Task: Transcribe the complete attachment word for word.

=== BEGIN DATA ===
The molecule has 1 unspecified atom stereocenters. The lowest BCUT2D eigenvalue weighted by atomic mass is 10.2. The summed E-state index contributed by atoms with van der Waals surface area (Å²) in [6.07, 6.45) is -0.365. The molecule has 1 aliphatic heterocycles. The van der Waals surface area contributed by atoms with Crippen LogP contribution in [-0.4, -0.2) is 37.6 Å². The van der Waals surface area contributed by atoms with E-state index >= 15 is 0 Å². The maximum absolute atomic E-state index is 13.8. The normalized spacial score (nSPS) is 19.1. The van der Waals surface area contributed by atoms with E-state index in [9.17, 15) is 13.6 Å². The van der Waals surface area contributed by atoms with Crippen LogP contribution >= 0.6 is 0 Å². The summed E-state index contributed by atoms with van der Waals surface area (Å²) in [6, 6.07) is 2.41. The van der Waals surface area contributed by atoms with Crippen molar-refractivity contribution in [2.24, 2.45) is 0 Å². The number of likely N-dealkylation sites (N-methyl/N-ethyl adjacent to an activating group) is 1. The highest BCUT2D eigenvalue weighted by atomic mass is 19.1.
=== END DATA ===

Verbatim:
The molecule has 1 unspecified atom stereocenters. The lowest BCUT2D eigenvalue weighted by atomic mass is 10.2. The summed E-state index contributed by atoms with van der Waals surface area (Å²) in [6.07, 6.45) is -0.365. The molecule has 1 aliphatic heterocycles. The van der Waals surface area contributed by atoms with Crippen LogP contribution in [-0.4, -0.2) is 37.6 Å². The van der Waals surface area contributed by atoms with E-state index >= 15 is 0 Å². The maximum absolute atomic E-state index is 13.8. The normalized spacial score (nSPS) is 19.1. The van der Waals surface area contributed by atoms with E-state index in [9.17, 15) is 13.6 Å². The van der Waals surface area contributed by atoms with Crippen LogP contribution >= 0.6 is 0 Å². The summed E-state index contributed by atoms with van der Waals surface area (Å²) in [6, 6.07) is 2.41. The van der Waals surface area contributed by atoms with Crippen molar-refractivity contribution in [2.24, 2.45) is 0 Å². The number of likely N-dealkylation sites (N-methyl/N-ethyl adjacent to an activating group) is 1. The highest BCUT2D eigenvalue weighted by atomic mass is 19.1.